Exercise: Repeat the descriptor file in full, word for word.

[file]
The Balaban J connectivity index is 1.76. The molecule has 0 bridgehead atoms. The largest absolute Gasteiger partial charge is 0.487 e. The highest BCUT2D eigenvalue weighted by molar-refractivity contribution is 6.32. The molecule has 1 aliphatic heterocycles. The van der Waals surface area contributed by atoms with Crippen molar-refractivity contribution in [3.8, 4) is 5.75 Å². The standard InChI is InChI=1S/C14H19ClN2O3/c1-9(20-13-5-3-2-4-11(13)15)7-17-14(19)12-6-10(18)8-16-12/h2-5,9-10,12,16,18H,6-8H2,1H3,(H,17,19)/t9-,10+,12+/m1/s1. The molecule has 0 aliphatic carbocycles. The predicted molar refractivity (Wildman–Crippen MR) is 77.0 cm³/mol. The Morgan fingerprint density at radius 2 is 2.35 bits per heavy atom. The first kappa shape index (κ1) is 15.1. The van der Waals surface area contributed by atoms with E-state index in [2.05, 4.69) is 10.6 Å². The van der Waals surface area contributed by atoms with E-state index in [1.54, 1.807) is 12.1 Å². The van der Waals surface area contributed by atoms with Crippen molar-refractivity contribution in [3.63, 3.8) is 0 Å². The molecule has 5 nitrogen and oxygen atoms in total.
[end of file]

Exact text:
The Balaban J connectivity index is 1.76. The molecule has 0 bridgehead atoms. The largest absolute Gasteiger partial charge is 0.487 e. The highest BCUT2D eigenvalue weighted by molar-refractivity contribution is 6.32. The molecule has 1 aliphatic heterocycles. The van der Waals surface area contributed by atoms with Crippen molar-refractivity contribution in [3.8, 4) is 5.75 Å². The standard InChI is InChI=1S/C14H19ClN2O3/c1-9(20-13-5-3-2-4-11(13)15)7-17-14(19)12-6-10(18)8-16-12/h2-5,9-10,12,16,18H,6-8H2,1H3,(H,17,19)/t9-,10+,12+/m1/s1. The molecule has 0 aliphatic carbocycles. The predicted molar refractivity (Wildman–Crippen MR) is 77.0 cm³/mol. The Morgan fingerprint density at radius 2 is 2.35 bits per heavy atom. The first kappa shape index (κ1) is 15.1. The van der Waals surface area contributed by atoms with E-state index in [2.05, 4.69) is 10.6 Å². The van der Waals surface area contributed by atoms with E-state index in [1.54, 1.807) is 12.1 Å². The van der Waals surface area contributed by atoms with Crippen molar-refractivity contribution in [3.63, 3.8) is 0 Å². The molecule has 5 nitrogen and oxygen atoms in total.